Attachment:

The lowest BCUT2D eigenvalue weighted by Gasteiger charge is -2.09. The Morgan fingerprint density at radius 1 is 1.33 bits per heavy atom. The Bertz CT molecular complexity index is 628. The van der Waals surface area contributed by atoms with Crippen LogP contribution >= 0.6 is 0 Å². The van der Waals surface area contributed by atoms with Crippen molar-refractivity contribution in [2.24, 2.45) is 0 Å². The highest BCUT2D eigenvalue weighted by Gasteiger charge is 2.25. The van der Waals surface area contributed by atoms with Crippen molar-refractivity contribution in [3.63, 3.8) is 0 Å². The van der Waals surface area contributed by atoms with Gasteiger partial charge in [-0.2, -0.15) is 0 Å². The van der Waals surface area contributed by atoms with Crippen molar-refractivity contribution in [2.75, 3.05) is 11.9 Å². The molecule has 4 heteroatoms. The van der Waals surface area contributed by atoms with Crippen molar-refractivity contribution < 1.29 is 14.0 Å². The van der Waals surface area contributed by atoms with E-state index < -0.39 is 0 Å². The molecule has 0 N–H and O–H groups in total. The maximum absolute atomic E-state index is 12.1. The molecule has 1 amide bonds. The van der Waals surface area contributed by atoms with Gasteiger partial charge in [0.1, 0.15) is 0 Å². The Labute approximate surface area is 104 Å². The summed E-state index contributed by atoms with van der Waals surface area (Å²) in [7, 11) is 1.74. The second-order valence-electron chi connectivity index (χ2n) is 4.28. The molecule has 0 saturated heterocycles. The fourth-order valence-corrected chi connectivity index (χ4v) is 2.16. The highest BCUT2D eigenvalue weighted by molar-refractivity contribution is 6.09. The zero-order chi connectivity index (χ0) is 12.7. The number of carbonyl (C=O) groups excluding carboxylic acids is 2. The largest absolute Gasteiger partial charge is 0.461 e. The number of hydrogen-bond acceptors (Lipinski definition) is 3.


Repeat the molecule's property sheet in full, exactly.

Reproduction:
The lowest BCUT2D eigenvalue weighted by Gasteiger charge is -2.09. The Morgan fingerprint density at radius 1 is 1.33 bits per heavy atom. The Bertz CT molecular complexity index is 628. The van der Waals surface area contributed by atoms with Crippen LogP contribution >= 0.6 is 0 Å². The van der Waals surface area contributed by atoms with Crippen molar-refractivity contribution in [2.24, 2.45) is 0 Å². The highest BCUT2D eigenvalue weighted by Gasteiger charge is 2.25. The van der Waals surface area contributed by atoms with Crippen molar-refractivity contribution in [3.63, 3.8) is 0 Å². The van der Waals surface area contributed by atoms with Gasteiger partial charge in [-0.2, -0.15) is 0 Å². The van der Waals surface area contributed by atoms with Crippen molar-refractivity contribution in [2.75, 3.05) is 11.9 Å². The molecule has 4 heteroatoms. The van der Waals surface area contributed by atoms with Crippen molar-refractivity contribution < 1.29 is 14.0 Å². The van der Waals surface area contributed by atoms with E-state index < -0.39 is 0 Å². The molecule has 0 N–H and O–H groups in total. The maximum absolute atomic E-state index is 12.1. The molecule has 1 amide bonds. The van der Waals surface area contributed by atoms with Gasteiger partial charge in [0.1, 0.15) is 0 Å². The Labute approximate surface area is 104 Å². The summed E-state index contributed by atoms with van der Waals surface area (Å²) in [7, 11) is 1.74. The second-order valence-electron chi connectivity index (χ2n) is 4.28. The molecule has 0 saturated heterocycles. The fourth-order valence-corrected chi connectivity index (χ4v) is 2.16. The highest BCUT2D eigenvalue weighted by molar-refractivity contribution is 6.09. The zero-order chi connectivity index (χ0) is 12.7. The number of carbonyl (C=O) groups excluding carboxylic acids is 2. The largest absolute Gasteiger partial charge is 0.461 e. The number of hydrogen-bond acceptors (Lipinski definition) is 3.